18.
J Nepal Health Res Counc ; 18(2): 151-158, 2020 Sep 07.
Article in English | MEDLINE | ID: covidwho-792226

ABSTRACT

Severe acute respiratory syndrome coronavirus 2 (SARS-CoV-2) is the strain of coronavirus that causes coronavirus disease 2019 (COVID-19), a respiratory illness. COVID-19 has now become a global public health crisis causing alarming numbers of morbidity and mortality. Ever since the COVID-19 pandemic started scientists, researchers, universities, companies, and institutions all around the world have been endeavoring to discover a potential treatment for COVID-19. Numerous studies and clinical trials on vaccines and drugs for the prevention and treatment of COVID-19 are underway across the world. However, the uncertainty around the efficacy and safety of various treatment regimens have become one of the biggest challenges in the battle against the SARS-CoV-2. This paper is a narrative review of articles regarding the various treatments and vaccines being tested for the SARS-CoV-2, available in the PubMed database along with Google Scholar. There are ongoing clinical trials on potential drugs such as remdesivir, favipiravir, lopinavir/ritonavir, chloroquine, and hydroxychloroquine, corticosteroids tocilizumab, azithromycin, anakinra, etc. and other therapeutic modalities like convalescent plasma therapy. Likewise, vaccines against SARS-CoV-2 are being developed and tested, including mRNA, non-replicating viral vector, DNA, protein subunit candidate vaccines, etc. Although some early-stage clinical trials and studies on these drugs and vaccines have shown positive results, definitive and conclusive results are yet to be obtained. Keywords: COVID-19; antiviral drugs; COVID-19 treatment; COVID-19 vaccine; SARS-CoV-2.


Subject(s)
Antiviral Agents/therapeutic use , Coronavirus Infections/therapy , Pneumonia, Viral/therapy , Viral Vaccines , Betacoronavirus , COVID-19 , COVID-19 Vaccines , Clinical Trials as Topic , Coronavirus Infections/drug therapy , Coronavirus Infections/prevention & control , Humans , Pandemics/prevention & control , Pneumonia, Viral/prevention & control , SARS-CoV-2
19.
Medicine (Baltimore) ; 99(32): e21616, 2020 Aug 07.
Article in English | MEDLINE | ID: covidwho-707526

ABSTRACT

BACKGROUND: COVID-19 is a global public health emergency. At present, there is no highly effective medicine for the prevention and treatment of 2019-nCoV. Western medicine for COVID-19 is mainly based on symptomatic support therapy. Chinese herbal medicine has been used to prevent infectious diseases for thousands of years in China. Western medicine routine treatment combined with Chinese herbal medicine is an alternative clinical option but lacks evidence-based medical evidence. The systematic review protocol aims to formulate a research plan that can evaluate the efficacy and safety of western medicine routine treatment combined with Chinese herbal medicine for COVID-19. METHODS: We will search the following eight databases: Cochrane Library, PubMed, Embase, Medline, CNKI, Wanfang, VIP, and CBM. The search time is up to the end of July 2020. Two authors will independently complete literature screening, data extraction, and risk of bias assessment. In case of disagreement, the third author will assist in the judgment. The primary outcome will be the clinical cure rate. The secondary outcome will be accounting symptoms, fever time, time of virus nucleic acid turning negative, check the condition by drawing blood, pneumonia absorption rate, patient hospitalization time, severe conversion rate and case fatality rate, adverse reactions, and adverse events. Revman 5.3 will be used for systematic reviews and meta-analysis. The report of the protocol will follow the PRISMA-P statement, and the report of the systematic review and meta-analysis will follow the PRISMA statement. RESULTS: We will provide evidence-based medical evidence of the efficacy and safety of western medicine routine treatment combined with Chinese herbal medicine for COVID-19. The findings will be published in peer-reviewed journals. REGISTRATION DETAILS: CRD42020190106.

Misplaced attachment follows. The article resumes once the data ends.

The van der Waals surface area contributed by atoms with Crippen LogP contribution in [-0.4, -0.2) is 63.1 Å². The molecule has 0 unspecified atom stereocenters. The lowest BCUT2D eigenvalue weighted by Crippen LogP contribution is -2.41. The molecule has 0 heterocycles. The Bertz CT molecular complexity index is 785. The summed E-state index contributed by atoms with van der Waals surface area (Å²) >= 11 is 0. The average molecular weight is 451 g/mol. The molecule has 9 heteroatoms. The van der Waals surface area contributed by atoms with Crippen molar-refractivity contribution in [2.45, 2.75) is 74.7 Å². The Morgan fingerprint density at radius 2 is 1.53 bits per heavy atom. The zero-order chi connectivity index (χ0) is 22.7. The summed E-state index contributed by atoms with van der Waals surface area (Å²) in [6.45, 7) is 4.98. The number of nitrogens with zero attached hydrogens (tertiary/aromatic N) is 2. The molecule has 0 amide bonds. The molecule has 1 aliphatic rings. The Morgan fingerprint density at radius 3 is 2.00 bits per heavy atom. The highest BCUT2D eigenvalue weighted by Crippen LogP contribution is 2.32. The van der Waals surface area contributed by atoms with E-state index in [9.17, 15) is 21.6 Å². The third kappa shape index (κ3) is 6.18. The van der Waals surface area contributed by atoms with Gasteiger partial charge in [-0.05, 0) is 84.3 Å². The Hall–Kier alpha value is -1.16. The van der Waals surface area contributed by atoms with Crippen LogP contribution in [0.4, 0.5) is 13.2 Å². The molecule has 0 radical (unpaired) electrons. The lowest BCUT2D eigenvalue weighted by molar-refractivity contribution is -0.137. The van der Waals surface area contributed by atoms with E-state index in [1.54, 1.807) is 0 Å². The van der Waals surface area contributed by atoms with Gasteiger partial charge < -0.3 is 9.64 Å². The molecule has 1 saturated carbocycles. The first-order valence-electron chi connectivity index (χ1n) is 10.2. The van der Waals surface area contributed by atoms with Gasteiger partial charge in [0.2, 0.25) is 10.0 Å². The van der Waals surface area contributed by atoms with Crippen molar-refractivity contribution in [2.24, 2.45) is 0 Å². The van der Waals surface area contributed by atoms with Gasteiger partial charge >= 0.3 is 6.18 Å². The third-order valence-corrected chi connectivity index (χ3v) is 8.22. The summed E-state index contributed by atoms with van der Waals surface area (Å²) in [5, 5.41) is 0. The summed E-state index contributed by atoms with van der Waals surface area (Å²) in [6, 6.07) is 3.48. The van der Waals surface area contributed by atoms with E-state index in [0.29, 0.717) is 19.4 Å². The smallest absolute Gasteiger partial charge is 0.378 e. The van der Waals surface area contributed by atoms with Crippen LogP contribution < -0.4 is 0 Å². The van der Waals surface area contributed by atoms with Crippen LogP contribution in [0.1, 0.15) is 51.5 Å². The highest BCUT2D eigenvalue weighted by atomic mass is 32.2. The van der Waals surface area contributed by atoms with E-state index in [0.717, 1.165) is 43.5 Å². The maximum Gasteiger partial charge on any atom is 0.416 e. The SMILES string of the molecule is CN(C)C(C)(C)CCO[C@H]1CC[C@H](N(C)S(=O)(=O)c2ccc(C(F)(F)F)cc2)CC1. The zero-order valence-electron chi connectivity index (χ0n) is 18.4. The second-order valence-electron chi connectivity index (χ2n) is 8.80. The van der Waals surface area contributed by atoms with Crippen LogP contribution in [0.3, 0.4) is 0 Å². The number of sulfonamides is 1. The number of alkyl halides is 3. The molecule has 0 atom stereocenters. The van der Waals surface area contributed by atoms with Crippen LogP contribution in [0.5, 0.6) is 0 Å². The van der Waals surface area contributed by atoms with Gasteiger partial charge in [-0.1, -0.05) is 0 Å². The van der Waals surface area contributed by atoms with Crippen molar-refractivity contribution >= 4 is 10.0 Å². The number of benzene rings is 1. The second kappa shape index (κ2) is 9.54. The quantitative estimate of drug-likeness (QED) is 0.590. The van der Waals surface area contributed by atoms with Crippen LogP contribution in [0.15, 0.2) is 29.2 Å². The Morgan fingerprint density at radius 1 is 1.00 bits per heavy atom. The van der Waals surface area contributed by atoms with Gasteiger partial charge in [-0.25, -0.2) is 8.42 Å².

Subject(s)
Anti-Infective Agents/administration & dosage , Antiviral Agents/administration & dosage , Coronavirus Infections/drug therapy , Drugs, Chinese Herbal/administration & dosage , Medicine, Chinese Traditional/methods , Pneumonia, Viral/drug therapy , Severe Acute Respiratory Syndrome/drug therapy , Treatment Outcome , COVID-19 , China , Combined Modality Therapy , Coronavirus Infections/diagnosis , Coronavirus Infections/mortality , Female , Humans , Male , Pandemics , Patient Safety , Pneumonia, Viral/diagnosis , Pneumonia, Viral/mortality , Severe Acute Respiratory Syndrome/diagnosis , Severe Acute Respiratory Syndrome/mortality , Survival Analysis , United States
20.
Epidemiol Infect ; 148: e167, 2020 08 06.
Article in English | MEDLINE | ID: covidwho-696122

ABSTRACT

The outbreak of novel coronavirus pneumonia (coronavirus disease 2019 (COVID-19)), declared as a 'global pandemic' by the World Health Organization (WHO), is a public health emergency of international concern (PHEIC). The outbreak in multiple locations shows a trend of accelerating spread around the world. China has taken a series of powerful measures to contain the spread of the novel coronavirus. In response to the COVID-19 pandemic, in addition to actively finding effective treatment drugs and developing vaccines, it is more important to identify the source of infection at the community level as soon as possible to block the transmission path of the virus to prevent the spread of the pandemic. The implementation of grid management in the community and the adoption of precise management and control measures to reduce unnecessary personnel movement can effectively reduce the risk of pandemic spread. This paper mainly describes that the grid management mode can promote the refinement and comprehensiveness of community management. As a management system with potential to improve the governance ability of community affairs, it may be helpful to strengthen the prevention and control of the epidemic in the community.


Subject(s)
Coronavirus Infections/prevention & control , Pandemics/prevention & control , Pneumonia, Viral/prevention & control , Residence Characteristics , COVID-19 , China/epidemiology , Coronavirus Infections/epidemiology , Humans , Pneumonia, Viral/epidemiology